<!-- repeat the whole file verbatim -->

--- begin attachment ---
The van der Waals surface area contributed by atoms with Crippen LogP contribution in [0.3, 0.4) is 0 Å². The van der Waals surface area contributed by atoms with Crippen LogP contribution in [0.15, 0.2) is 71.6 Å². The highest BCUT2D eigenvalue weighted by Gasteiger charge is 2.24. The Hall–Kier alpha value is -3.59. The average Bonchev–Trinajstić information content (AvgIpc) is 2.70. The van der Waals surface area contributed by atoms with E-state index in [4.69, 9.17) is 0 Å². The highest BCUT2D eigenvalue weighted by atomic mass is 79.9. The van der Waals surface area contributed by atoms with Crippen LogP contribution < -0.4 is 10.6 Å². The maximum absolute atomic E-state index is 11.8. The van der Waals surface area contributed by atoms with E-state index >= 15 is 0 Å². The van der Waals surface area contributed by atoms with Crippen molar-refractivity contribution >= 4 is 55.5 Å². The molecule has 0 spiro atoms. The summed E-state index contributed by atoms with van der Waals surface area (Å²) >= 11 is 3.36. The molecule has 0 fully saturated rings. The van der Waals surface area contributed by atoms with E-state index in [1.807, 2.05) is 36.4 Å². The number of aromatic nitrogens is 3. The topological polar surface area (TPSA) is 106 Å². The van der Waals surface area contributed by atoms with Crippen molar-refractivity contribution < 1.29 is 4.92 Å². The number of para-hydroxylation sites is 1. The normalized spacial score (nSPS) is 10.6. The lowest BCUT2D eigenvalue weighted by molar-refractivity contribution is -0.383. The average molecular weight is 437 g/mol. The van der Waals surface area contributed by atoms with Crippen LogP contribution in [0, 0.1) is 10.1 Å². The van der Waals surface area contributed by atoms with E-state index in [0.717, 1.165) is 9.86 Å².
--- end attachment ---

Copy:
The van der Waals surface area contributed by atoms with Crippen LogP contribution in [0.3, 0.4) is 0 Å². The van der Waals surface area contributed by atoms with Crippen LogP contribution in [0.15, 0.2) is 71.6 Å². The highest BCUT2D eigenvalue weighted by Gasteiger charge is 2.24. The Hall–Kier alpha value is -3.59. The average Bonchev–Trinajstić information content (AvgIpc) is 2.70. The van der Waals surface area contributed by atoms with E-state index in [4.69, 9.17) is 0 Å². The highest BCUT2D eigenvalue weighted by atomic mass is 79.9. The van der Waals surface area contributed by atoms with Crippen LogP contribution < -0.4 is 10.6 Å². The maximum absolute atomic E-state index is 11.8. The van der Waals surface area contributed by atoms with E-state index >= 15 is 0 Å². The van der Waals surface area contributed by atoms with Crippen molar-refractivity contribution >= 4 is 55.5 Å². The molecule has 0 spiro atoms. The summed E-state index contributed by atoms with van der Waals surface area (Å²) >= 11 is 3.36. The molecule has 0 fully saturated rings. The van der Waals surface area contributed by atoms with E-state index in [1.807, 2.05) is 36.4 Å². The number of aromatic nitrogens is 3. The topological polar surface area (TPSA) is 106 Å². The van der Waals surface area contributed by atoms with Crippen molar-refractivity contribution < 1.29 is 4.92 Å². The number of para-hydroxylation sites is 1. The normalized spacial score (nSPS) is 10.6. The lowest BCUT2D eigenvalue weighted by molar-refractivity contribution is -0.383. The average molecular weight is 437 g/mol. The van der Waals surface area contributed by atoms with Crippen LogP contribution in [0, 0.1) is 10.1 Å². The van der Waals surface area contributed by atoms with E-state index in [0.717, 1.165) is 9.86 Å².